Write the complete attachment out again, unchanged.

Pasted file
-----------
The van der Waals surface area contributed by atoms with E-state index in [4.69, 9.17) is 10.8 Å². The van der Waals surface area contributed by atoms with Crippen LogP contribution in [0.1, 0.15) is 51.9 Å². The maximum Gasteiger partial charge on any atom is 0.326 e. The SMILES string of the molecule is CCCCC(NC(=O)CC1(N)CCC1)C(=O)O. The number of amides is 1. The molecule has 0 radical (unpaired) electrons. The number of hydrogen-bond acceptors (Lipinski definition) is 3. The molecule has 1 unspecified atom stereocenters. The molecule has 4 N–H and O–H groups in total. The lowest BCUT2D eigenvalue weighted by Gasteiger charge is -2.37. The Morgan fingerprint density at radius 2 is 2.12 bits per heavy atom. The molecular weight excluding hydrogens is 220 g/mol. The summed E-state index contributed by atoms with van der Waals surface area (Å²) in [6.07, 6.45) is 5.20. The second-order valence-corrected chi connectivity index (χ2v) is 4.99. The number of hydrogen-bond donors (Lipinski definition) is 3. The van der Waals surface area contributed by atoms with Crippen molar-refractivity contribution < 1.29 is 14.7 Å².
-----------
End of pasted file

The van der Waals surface area contributed by atoms with E-state index in [4.69, 9.17) is 10.8 Å². The van der Waals surface area contributed by atoms with Crippen LogP contribution in [0.1, 0.15) is 51.9 Å². The maximum Gasteiger partial charge on any atom is 0.326 e. The SMILES string of the molecule is CCCCC(NC(=O)CC1(N)CCC1)C(=O)O. The number of amides is 1. The molecule has 0 radical (unpaired) electrons. The number of hydrogen-bond acceptors (Lipinski definition) is 3. The molecule has 1 unspecified atom stereocenters. The molecule has 4 N–H and O–H groups in total. The lowest BCUT2D eigenvalue weighted by Gasteiger charge is -2.37. The Morgan fingerprint density at radius 2 is 2.12 bits per heavy atom. The molecular weight excluding hydrogens is 220 g/mol. The summed E-state index contributed by atoms with van der Waals surface area (Å²) in [6.07, 6.45) is 5.20. The second-order valence-corrected chi connectivity index (χ2v) is 4.99. The number of hydrogen-bond donors (Lipinski definition) is 3. The van der Waals surface area contributed by atoms with Crippen molar-refractivity contribution < 1.29 is 14.7 Å².